Wells Cathedral is a Church of England place of worship in Wells, Somerset, dedicated to St Andrew the Apostle, and is the seat of the Bishop of Bath and Wells. The present building dates from 1175 to 1490, an earlier church having been built on the site in 705. With its broad west front and large central tower, it is the city's dominant feature and a landmark in the Somerset countryside. Its architecture presents a harmonious whole which is entirely Gothic and mostly in a single style, the Early English Gothic of the late 12th and early 13th centuries. In this Wells differs from most other English medieval cathedrals, which have parts in the earlier Romanesque style. The historian John Harvey considers it to be the first truly Gothic structure in Europe. Wells has an exceptional number of surviving secular buildings associated with its chapter of secular canons, such as the Bishop's Palace and the Vicars' Close, a residential street which has remained intact from the 15th century. The cathedral is a scheduled monument and is designated by English Heritage as a Grade I listed building. The eastern end retains much ancient stained glass, which is rare in England. (Full article...)

You (and your talk-page stalkers) may also be interested to hear that there have been some changes at the TFA requests page recently. Nominators no longer need to calculate how many "points" an article has, the instructions have been simplified, and there's a new nomination system using templates based on those used for DYK suggestions. Please consider nominating another article, or commenting on an existing nomination, and leaving some feedback on your experience. Thank you. UcuchaBot (talk) 23:01, 20 May 2014 (UTC)

How right you are . . . .[edit]

Hi, I'm Ben. I highly agree with what you said on your User page:

Do not believe that the hierarchy here has no agenda. Wikipedia's hierarchy welcomes and relies upon malicious slander, particularly from those administrators who stalk & attack & push their POV with impunity. If they do not like you, then even your slightest garden-variety inadvertent editing error becomes deliberate "misrepresentation" and "manipulation". The hierarchy makes rules and then punishes people who follow them, by allowing others to break those very same rules in their interactions with you. Upset about it? They will smack you around for that as well. The list goes on and on. These people may well have good intentions, but so does the pavement along the road to hell. Power over individual editors is extremely centralized at Wikipedia, whereas any sort of jury system would necessitate clear rules that can be applied equally without systemic bias. Wikipedia should scrap its bureaucracy and start over.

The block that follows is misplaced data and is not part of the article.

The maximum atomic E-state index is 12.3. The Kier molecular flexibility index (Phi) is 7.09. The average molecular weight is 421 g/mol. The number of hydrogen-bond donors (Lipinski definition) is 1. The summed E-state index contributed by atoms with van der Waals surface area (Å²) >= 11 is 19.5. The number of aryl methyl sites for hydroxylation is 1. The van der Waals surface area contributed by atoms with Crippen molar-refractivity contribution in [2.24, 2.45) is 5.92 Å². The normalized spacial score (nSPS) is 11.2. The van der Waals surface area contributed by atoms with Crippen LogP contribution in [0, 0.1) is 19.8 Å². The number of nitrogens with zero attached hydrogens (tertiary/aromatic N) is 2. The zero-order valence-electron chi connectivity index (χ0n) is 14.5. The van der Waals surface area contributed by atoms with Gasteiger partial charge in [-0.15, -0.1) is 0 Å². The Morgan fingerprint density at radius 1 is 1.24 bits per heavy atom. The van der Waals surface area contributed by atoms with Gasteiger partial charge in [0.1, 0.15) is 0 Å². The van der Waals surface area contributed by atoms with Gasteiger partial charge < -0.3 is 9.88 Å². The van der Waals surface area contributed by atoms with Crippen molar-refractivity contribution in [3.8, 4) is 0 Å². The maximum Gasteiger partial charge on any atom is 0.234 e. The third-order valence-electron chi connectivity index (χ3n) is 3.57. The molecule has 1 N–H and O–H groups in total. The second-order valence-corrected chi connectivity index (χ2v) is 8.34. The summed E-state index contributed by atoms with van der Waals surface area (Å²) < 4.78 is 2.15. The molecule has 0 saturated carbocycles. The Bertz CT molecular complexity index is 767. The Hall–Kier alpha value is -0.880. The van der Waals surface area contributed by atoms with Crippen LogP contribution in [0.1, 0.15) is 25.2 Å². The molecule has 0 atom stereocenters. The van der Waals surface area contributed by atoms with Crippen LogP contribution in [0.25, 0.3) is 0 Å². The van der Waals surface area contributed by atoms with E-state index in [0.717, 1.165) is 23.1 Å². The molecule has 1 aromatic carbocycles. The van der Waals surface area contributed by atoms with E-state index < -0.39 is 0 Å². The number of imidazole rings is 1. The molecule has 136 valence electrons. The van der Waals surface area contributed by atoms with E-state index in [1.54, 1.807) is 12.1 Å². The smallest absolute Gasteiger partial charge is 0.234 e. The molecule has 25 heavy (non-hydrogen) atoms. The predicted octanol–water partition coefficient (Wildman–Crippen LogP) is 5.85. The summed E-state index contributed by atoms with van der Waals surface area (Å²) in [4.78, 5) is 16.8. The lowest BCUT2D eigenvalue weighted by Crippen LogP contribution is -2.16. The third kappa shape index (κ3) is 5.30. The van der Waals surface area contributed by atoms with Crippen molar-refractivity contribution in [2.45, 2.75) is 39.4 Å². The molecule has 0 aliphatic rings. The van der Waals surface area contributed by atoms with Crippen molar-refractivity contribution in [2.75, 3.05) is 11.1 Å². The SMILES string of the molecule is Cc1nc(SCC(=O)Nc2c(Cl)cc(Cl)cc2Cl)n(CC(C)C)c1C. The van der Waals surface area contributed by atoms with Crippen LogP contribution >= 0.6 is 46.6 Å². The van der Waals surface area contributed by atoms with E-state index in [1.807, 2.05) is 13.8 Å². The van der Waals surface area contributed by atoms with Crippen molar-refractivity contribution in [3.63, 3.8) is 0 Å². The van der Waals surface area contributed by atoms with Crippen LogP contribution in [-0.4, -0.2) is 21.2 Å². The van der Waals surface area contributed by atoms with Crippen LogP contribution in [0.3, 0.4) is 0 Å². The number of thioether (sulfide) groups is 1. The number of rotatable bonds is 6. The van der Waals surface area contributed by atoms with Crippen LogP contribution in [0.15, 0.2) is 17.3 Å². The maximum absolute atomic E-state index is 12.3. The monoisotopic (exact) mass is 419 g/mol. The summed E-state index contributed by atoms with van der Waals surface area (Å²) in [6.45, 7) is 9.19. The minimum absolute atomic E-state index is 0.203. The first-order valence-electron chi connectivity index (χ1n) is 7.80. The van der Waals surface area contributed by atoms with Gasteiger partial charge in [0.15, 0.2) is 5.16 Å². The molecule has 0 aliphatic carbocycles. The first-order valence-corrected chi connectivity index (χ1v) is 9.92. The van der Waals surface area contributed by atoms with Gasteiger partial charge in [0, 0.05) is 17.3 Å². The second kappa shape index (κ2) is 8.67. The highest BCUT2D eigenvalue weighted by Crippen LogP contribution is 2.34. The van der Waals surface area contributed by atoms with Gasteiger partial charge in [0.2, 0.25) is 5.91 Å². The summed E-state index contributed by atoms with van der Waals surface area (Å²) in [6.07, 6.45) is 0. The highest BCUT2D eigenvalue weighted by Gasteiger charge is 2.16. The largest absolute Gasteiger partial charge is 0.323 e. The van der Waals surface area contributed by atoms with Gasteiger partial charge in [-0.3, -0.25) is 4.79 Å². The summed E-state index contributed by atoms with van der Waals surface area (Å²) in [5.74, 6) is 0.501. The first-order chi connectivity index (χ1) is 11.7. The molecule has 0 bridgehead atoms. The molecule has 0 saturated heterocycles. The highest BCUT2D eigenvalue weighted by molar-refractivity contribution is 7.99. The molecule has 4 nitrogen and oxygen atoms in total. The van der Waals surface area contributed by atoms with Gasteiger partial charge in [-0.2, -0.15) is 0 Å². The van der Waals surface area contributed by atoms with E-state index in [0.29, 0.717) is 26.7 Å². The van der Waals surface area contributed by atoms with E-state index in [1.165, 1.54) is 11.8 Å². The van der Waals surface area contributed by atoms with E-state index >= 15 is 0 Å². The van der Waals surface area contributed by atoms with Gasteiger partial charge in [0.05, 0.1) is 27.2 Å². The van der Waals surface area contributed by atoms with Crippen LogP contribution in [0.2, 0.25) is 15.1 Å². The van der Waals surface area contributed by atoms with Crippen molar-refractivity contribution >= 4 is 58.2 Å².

Absolutely. Scrap it and start over.

There should be only two (2) classifications of users: Editors and Administrators. And the admins have an obligation to keep trying to fix things. I had one editor tell me, "I could issue reminders of WP:CIVIL to all sorts of people, but what good would that do?" She's already given up, and seems unwilling to take the next step and block someone. When a user gets a little status (between being a nobody and being an admin), they decide they don't have to follow the same rules or guidelines. And when I try to bring this to the attention of admins, they basically criticize me for speaking up. Meanwhile, people are abusing WP:BRD, which isn't policy anyway, but what they're doing is hovering over certain articles and reverting new edits without discussion. Naturally, without a discussion, no consensus can be made, and under WP:BRD, that means reverting to the previous edit.

The administrator I referred to above seems to do nothing but refer one to read multiple essays and guideline artices, most of which are far too long, complex, and not at all policy, anyway. Meanwhile, some users are running around saying "fuck off" and "shove it", and the admins do nothing, because the offenders have a long history and a little status. I ran afoul of this trying to edit The Final Cut (album); all my edits were reverted with little or no explanation. WP:BRD is a disaster. Now I have admins telling me I should try to get consensus before making edits. That flies in the face of WP:BOLD, Be bold in editing articles. We can't have both as policy. Wikipedia isn't working anymore, is my observation. Bad, slanted arguments are awarded "Feature Article" status, which doesn't mean it can't be changed, but it DOES mean a lot of people will revert your edits, no matter how good or well-sourced they are.

--Ben Culture (talk) 03:47, 3 July 2014 (UTC)